Fresh expressions of the United Reformed Church

Linda Rayner updates the United Reformed Church's progress in taking fresh expressions of church to heart.

These are exciting times for the United Reformed Church (URC). As part of our ongoing restructuring programme we recently appointed three Deputy General Secretaries: one each for Mission, Discipleship and Admin/Resources. The first two indicate that the attention of the denomination is clearly on mission and discipleship, and talks are continuing in order to discern how best to inspire our churches to share the gospel message with people in our local communities, helping church members to recognise that we are all today's disciples – and as such, Jesus has called us all to share in his mission.

The ideas that mission is local and growth is more than 'bums-on-pews' are hugely challenging for many of our 1,500 congregations, and fresh expressions is proving a powerful tool as we work together to become a truly missional denomination.

In 2011 I was privileged to be appointed half-time URC coordinator for fresh expressions, and after much prayerful deliberation (during which time I confess to having had some serious doubts about God's plans), I'm now thanking God every day that the post was extended to full-time this May. This has provided me with the luxury of time to think about how to develop a deliberate strategy for embedding a fresh expressions mindset into our denomination. It's challenging, but for me to see the penny drop as people 'get' the idea, and the excitement as they realise their own church can be part of this movement, is hugely rewarding.

The URC is divided into 13 Synods – huge geographical areas including the Synods of the whole of Scotland and the whole of Wales. Each Synod has at least one dedicated coordinator for fresh expressions of church, and according to the level of understanding and adoption in each area, I work with them in setting up local strategies for introducing/continuing to encourage fresh expressions into each Synod. We are committed to theological and cultural diversity, which means that each congregation is different and has its own ideas regarding mission priorities – and being a conciliar church means that no-one can instruct them to develop a fresh expression, it's a case of persuading them that this is important and effective local mission.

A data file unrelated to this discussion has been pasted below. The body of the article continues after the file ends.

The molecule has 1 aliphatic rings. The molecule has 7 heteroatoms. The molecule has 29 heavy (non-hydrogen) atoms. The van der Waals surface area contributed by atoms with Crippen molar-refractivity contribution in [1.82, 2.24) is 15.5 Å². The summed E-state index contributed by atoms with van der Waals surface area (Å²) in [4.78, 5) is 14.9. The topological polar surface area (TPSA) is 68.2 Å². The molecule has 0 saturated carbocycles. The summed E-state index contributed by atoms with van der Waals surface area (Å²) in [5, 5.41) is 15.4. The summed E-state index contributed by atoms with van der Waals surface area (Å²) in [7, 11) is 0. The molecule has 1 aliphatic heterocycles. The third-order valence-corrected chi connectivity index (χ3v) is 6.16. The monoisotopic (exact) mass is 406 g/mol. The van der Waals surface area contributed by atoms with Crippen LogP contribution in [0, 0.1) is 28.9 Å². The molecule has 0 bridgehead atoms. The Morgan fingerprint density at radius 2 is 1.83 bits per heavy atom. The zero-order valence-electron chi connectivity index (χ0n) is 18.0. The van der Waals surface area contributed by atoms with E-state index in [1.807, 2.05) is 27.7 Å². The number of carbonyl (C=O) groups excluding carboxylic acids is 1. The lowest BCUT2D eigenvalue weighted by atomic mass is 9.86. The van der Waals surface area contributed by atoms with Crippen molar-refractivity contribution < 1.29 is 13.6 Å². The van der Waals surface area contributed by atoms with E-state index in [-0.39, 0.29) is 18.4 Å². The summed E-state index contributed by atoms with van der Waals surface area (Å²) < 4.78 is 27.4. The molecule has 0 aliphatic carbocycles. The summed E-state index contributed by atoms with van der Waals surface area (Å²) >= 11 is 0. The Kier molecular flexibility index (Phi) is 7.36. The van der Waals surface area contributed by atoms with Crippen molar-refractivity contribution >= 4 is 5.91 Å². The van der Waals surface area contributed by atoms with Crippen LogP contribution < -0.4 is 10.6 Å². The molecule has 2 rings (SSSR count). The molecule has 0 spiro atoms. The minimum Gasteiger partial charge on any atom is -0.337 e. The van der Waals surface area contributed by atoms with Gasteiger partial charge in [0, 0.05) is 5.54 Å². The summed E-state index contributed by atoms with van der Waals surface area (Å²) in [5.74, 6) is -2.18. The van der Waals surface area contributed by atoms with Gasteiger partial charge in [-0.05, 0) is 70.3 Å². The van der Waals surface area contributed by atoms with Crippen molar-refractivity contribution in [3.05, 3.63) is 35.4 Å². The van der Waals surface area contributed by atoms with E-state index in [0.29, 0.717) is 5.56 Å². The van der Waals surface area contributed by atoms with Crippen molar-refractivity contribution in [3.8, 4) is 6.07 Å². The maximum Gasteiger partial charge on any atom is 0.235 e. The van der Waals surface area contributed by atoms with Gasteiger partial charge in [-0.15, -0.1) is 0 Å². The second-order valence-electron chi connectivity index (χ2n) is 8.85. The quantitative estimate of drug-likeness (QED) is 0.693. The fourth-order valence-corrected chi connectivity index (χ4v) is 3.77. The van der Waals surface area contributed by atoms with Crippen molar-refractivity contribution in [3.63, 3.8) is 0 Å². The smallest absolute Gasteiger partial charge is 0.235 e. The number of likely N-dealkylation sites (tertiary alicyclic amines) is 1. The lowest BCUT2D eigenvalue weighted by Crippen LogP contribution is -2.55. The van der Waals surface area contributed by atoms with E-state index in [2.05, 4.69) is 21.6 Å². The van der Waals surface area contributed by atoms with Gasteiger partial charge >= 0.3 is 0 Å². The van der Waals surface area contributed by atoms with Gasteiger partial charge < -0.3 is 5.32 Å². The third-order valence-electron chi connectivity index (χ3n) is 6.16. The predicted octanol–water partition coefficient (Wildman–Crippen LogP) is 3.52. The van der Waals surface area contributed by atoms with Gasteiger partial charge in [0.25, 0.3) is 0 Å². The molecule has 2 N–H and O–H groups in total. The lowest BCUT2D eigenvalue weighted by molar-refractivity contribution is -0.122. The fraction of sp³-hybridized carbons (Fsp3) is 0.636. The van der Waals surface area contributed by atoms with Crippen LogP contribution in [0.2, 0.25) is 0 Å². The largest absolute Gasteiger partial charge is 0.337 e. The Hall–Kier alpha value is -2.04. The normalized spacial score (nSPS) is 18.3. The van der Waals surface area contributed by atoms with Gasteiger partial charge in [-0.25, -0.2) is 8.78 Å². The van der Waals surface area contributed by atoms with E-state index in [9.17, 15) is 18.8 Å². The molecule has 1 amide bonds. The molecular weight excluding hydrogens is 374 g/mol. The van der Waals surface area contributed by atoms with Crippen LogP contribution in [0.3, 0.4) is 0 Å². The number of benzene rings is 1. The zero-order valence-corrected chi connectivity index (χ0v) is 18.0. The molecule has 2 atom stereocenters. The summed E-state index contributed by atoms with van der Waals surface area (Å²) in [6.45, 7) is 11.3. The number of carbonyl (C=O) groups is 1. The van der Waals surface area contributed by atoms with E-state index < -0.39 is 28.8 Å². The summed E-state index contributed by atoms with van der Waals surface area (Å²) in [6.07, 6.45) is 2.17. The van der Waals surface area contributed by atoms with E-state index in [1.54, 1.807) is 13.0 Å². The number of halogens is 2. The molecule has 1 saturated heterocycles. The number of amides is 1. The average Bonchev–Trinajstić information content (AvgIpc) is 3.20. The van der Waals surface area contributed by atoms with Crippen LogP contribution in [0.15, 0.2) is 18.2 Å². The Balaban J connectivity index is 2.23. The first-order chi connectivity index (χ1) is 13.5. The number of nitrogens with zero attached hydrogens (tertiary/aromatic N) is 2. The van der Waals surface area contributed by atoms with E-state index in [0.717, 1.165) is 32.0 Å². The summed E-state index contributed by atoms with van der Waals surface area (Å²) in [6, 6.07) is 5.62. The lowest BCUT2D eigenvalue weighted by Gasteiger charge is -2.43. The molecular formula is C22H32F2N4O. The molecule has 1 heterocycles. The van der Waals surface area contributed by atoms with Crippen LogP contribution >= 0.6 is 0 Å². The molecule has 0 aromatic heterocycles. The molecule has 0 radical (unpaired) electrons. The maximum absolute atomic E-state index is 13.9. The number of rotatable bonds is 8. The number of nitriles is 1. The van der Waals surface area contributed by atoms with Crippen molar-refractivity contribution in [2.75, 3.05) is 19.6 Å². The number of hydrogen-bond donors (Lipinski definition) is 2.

So the intention is to continue with a rolling plan of vision days and mission shaped intro in each Synod, taking into account the specific needs of each area as we go. (Such is the nature of the URC that this type of programme is already well underway in some areas, whilst others have barely heard of fresh expressions of church and need an introduction that is shorter than a vision day). We are also encouraging churches to send teams to mission shaped ministry courses, and talks are continuing at denomination level regarding training for pioneer ministry, both lay and ordained.

The denomination is halfway through a ten-year strategic framework called vision2020, which was adopted in order to inspire and support mission planning at all levels. It consists of ten statements and a check-list of missional indicators like 'intentional sharing of the gospel' and 'inclusivity'. Fresh expressions sit beautifully in many of the statements – including 'spirituality and prayer', 'hospitality and diversity', 'evangelism' and 'church growth'.

These are indeed exciting times for the URC. We now have nine pioneer ministers, and many truly missional churches with a fresh expressions mindset. Our Annual Church Returns now ask which churches are involved with fresh expressions, and I'm really looking forward to being in touch with the ones who ticked the box. It will be great to discover just how much is really going on. I have a feeling there's a lot more than I know.

New shoots in the United Reformed Church (Linda Rayner)

Linda Rayner reflects on progress in the United Reformed Church.

Four years ago, I took up the half-time post as Fresh Expressions Coordinator for the United Reformed Church after the denomination had become a partner in the movement.

My original remit was to discover where fresh expressions of church were already happening, but the mapping exercise didn't quite happen as first planned and the bulk of the job has seen me acting as an advocate of fresh expressions and pioneering at all levels of the church – and I just love it!